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Same Sex Marriage in Montserrat!

British Foreign Affairs Committee calls for BOTs to get in line on gay marriage

Original By Peter Richards

Adapted by Bennette Roach

LONDON, Feb 22, CMC – The House of Commons Foreign Affairs Committee wants all British Overseas Territories (OT), including those in the Caribbean, to legitimise same sex marriages.

In addition, the Committee believes that the British government could do more than “simply support” same sex marriages in principle.
In its 44-page report titled “Global Britain and the British Overseas Territories: Resetting the Relationship,” the Committee said “it is time for all OTs to legalise same-sex marriage and for the UK Government to do more than simply support it in principle.

Foreign Affairs Committee hearing – Lord Ahmad and Ben Merrick provide the answers and OT’s positions to the questions particularly surrounding Same Sex marriage and Beneficial Ownership

“It must be prepared to step in, as it did in 2001 when an Order in Council decriminalised homosexuality in OTs that had refused to do so. The Government should set a date by which it expects all OTs to have legalised same-sex marriage. If that deadline is not met, the Government should intervene through legislation or an Order in Council.”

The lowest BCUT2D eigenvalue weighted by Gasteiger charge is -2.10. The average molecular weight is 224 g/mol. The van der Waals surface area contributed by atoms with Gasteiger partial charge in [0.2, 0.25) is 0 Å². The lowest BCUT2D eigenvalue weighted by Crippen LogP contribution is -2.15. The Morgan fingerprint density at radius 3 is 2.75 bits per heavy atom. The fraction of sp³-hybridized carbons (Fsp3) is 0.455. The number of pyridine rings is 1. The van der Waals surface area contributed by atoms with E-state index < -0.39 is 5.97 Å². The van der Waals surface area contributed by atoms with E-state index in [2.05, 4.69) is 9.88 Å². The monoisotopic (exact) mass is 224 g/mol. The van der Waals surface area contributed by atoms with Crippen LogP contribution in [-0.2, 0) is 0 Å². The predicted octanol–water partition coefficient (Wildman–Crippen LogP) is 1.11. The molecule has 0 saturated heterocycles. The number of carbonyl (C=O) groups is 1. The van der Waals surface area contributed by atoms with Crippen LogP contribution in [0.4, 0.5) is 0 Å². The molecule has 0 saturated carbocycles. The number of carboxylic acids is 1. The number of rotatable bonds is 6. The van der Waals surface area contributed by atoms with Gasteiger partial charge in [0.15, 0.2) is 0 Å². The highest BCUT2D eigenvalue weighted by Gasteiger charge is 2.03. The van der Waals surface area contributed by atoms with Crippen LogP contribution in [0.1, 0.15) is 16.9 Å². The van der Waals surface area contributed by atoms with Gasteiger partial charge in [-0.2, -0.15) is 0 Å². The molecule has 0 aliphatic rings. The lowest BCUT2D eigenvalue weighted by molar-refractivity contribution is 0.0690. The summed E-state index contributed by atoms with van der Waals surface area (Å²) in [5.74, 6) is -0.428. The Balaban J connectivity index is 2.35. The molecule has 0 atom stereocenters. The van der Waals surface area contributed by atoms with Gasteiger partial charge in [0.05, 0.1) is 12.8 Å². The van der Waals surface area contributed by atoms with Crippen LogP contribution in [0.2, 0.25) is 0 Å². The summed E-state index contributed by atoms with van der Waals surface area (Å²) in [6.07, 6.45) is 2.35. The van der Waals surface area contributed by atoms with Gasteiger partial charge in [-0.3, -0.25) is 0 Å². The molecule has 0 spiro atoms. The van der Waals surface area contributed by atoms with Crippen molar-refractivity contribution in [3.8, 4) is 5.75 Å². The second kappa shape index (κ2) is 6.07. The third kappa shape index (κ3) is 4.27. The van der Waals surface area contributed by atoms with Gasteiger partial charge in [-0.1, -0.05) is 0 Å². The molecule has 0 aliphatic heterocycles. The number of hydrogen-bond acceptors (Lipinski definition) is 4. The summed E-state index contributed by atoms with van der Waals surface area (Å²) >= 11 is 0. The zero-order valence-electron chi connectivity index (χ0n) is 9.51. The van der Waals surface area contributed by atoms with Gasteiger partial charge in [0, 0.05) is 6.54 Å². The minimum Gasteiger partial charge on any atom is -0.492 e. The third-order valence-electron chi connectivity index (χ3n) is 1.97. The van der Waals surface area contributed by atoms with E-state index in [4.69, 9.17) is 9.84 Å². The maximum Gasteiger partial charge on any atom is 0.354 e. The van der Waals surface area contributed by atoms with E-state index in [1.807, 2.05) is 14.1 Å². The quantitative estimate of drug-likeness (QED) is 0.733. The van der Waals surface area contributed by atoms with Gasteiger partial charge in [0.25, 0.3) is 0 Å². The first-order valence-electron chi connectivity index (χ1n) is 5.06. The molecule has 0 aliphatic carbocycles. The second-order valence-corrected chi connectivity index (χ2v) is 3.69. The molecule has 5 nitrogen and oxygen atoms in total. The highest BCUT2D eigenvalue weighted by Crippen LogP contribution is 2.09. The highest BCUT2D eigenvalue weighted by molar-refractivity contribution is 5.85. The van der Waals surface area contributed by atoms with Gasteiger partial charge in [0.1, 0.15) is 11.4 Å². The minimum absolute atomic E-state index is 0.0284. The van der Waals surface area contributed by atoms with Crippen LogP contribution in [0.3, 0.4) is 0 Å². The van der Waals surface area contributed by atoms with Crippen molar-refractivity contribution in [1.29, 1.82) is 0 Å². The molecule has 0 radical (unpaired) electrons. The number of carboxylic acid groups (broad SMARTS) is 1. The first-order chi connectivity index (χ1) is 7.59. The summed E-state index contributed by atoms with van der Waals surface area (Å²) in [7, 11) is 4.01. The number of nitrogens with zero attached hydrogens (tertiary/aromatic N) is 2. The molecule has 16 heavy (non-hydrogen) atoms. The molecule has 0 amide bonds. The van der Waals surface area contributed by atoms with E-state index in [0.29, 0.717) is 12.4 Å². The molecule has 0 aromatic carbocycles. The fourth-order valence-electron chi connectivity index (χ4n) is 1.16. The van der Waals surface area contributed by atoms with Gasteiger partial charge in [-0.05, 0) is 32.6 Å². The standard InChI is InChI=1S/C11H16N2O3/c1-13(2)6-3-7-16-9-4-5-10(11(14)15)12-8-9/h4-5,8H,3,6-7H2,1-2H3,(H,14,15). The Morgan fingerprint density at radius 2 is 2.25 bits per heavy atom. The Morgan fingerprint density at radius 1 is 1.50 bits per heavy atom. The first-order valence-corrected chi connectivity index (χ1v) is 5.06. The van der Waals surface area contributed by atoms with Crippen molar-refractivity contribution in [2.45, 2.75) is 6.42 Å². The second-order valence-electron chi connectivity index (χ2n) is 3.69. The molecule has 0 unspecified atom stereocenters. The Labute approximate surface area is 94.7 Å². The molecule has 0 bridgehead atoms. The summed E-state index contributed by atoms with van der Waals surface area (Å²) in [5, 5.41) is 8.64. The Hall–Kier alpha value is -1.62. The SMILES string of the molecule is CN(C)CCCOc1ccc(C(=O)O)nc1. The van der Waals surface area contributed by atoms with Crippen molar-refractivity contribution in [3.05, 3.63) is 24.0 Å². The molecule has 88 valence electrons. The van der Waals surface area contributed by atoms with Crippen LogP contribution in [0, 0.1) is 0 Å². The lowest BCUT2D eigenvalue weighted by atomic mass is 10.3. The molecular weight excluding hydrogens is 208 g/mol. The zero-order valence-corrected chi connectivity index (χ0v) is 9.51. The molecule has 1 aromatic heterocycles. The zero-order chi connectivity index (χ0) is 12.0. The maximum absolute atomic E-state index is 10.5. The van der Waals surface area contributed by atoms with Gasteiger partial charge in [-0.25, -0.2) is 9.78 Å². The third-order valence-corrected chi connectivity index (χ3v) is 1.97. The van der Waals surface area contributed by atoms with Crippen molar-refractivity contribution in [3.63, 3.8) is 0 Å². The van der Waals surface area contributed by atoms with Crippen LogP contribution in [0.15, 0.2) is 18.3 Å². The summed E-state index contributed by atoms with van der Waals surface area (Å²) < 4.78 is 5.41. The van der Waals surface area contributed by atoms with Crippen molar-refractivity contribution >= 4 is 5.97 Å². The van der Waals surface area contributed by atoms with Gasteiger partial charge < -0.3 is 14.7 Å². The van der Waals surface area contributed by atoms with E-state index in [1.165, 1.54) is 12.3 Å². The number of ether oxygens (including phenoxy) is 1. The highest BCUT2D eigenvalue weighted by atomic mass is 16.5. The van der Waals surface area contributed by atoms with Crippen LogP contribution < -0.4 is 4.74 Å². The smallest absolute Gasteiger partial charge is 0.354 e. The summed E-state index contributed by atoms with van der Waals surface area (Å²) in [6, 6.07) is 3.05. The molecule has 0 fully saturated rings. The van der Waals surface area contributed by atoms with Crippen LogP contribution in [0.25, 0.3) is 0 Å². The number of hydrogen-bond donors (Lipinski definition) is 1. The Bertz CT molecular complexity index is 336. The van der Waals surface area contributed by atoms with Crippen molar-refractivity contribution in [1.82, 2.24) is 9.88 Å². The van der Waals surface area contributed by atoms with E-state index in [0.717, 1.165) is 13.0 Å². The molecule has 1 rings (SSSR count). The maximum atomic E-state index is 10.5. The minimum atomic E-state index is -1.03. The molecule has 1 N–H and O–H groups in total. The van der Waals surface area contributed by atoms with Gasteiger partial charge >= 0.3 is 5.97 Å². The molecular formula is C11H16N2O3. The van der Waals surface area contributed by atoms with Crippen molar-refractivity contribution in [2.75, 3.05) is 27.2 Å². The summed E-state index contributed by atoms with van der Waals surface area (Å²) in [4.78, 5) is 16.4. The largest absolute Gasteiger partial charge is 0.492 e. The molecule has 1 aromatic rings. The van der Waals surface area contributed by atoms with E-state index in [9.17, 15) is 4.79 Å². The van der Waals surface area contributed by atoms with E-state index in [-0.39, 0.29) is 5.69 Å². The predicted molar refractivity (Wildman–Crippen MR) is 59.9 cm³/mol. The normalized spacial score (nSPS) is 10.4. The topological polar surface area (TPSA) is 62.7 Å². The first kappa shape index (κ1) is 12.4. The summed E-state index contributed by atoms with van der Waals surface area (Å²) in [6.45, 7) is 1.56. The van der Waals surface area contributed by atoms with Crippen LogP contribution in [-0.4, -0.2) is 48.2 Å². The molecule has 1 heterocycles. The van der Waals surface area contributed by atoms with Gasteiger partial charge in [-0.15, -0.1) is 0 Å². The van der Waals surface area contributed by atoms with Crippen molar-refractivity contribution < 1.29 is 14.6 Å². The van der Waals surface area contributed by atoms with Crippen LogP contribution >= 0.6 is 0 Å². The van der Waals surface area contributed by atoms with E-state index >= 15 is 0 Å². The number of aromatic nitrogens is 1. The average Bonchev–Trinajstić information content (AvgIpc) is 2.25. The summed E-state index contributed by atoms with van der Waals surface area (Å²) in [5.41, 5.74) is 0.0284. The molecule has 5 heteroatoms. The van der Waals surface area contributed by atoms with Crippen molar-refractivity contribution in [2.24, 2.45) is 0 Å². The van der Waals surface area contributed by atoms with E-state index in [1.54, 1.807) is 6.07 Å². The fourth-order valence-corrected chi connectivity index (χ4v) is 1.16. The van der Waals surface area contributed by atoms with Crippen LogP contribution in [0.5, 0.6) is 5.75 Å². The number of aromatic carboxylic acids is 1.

Lord Ahmad, Minister with responsibilties to include the Caribbean and Overseas Territories, with Ben Merrick, Director of the OTs affairs

The OTs in the Caribbean include Montserrat, British Virgin Islands, Anguilla, Bermuda, Turks and Caicos Islands and the Cayman Islands.
In the report, the Committee is also calling on the British government to urgently address concerns in the OTs about the issue of citizenship by descent and anomalies in the British Nationality Act that have taken too long to resolve.

Ian Austin, supporting…

“It should also consider options for removing quotas on the number of people in the OTs that can access NHS (National Health Service) services in the UK when their 32 Global Britain and the British Overseas Territories: Resetting the relationship own health systems cannot provide the care and treatment they need”

Mike Gapes, Chairman, leading the charge
Chris Bryant, supporting the charge

It said that this may be difficult from a bureaucratic point of view but it is an important test of the Foreign and Commonwealth Office’s (FCO) ability to fight the OTs’ corner in the UK.

The Committee says belongership and its equivalents are wrong, noting that “while we recognise that the OTs are small communities with unique cultural identities, we do not accept that there is any justification to deny legally-resident British Overseas Territory and UK citizens the right to vote and to hold elected office.

“This elevates one group of British people over another and risks undermining the ties that bind the UK and the OTs together in one global British family.”

Andrew Rosindel, leading for a modern relationship,
on fair and even playing field

It suggests that London should initiate a consultation with the elected governments of the OTs and work with them to agree a plan to ensure that there is a pathway for all resident UK and British Overseas Territory citizens to be able to vote and hold elected office in territory.